Defense has been a difference-maker: This run the Dolphins defense has been on isn't a recent trend. Miami has been giving up less than 300 yards in seven of its last eight games, including 245 on Sunday. The Dolphins -- sixth in yards allowed per game (300.1) -- have 10 takeaways during that stretch. While the offense has been talked about at length (top three in points and yards per possession), the defense deserves credit for how good it has been over the last two months.
Offense somehow got worse: Perhaps it was the quarterback change. Perhaps it was the Rhamondre Stevenson injury. The Patriots failed to even get into the red zone during Sunday's loss to the Chargers, not even scoring a point. They finished 4 of 14 on third down and 1 of 3 on fourth down. They averaged 3.6 yards per attempt in Bailey Zappe's first start, despite rushing for 148 yards and 4.6 yards per carry in the wake of the Stevenson injury. Again, a quarterback change wasn't fixing the offense.
They have to rely on the run game: Derek Carr is what he is through 13 weeks, and the coaching isn't helping out his flaws in this system. Carr isn't getting benched, but New Orleans can help him out more like it did Sunday with the run game. Alvin Kamara and Taysom Hill combined for 110 yards and three touchdowns (Hill had 59 yards and Kamara 51), getting the Saints back in the game and erasing a 21-0 hole. The Saints had just 113 yards and averaged 3.1 yards per carry, but Kamara and Hill need more touches going forward. The passing game certainly isn't getting it done.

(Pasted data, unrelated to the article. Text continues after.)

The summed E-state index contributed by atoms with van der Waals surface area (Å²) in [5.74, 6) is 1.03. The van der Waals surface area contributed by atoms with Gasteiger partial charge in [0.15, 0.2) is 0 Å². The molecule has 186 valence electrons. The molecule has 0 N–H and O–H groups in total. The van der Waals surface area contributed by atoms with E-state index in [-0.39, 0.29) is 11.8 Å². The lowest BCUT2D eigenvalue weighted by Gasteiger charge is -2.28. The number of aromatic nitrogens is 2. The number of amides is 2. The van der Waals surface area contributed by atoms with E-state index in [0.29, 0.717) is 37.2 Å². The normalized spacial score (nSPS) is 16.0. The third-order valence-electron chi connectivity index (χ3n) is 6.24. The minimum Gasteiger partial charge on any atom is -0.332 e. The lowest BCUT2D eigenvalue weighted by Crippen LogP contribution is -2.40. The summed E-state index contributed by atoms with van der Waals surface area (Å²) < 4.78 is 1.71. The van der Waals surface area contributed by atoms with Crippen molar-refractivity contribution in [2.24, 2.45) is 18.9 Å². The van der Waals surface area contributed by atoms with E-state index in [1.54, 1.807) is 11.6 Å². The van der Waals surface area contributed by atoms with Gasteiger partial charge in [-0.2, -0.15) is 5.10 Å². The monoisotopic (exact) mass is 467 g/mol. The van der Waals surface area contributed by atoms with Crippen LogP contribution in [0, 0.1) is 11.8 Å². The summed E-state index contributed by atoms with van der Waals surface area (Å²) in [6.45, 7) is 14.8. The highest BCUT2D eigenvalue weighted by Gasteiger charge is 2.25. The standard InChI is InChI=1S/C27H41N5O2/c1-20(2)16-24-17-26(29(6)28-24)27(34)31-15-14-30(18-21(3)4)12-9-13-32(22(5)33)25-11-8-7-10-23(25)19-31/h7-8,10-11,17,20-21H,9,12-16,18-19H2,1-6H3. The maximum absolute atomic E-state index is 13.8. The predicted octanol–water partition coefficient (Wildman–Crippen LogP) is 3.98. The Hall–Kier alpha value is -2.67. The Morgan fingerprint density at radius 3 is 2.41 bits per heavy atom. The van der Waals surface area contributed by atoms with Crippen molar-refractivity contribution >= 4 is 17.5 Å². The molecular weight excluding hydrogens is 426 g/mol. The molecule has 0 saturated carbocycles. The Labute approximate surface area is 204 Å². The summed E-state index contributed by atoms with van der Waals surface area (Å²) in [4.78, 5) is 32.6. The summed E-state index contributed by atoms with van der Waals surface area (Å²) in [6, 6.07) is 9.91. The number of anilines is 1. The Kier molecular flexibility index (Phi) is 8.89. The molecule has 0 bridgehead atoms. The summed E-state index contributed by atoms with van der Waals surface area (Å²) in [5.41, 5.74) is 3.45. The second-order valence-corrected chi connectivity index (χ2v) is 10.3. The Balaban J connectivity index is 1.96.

What's wrong with Breece Hall?: Another week Hall was ineffective in an inefficient offense, rushing 13 times for 16 yards. Hall averaged just 1.2 yards per carry, as the Jets finished with just 62 yards on the ground (2.5 yards per carry). Hall hasn't rushed for over 28 yards in any of the last four games, having 43 carries for 93 yards (2.1 yards per carry). The poor quarterback situation has affected Hall, as defenses know the Jets can't throw the ball. Defenses are crowding the box and making sure Hall doesn't get any big runs against them -- and it's working.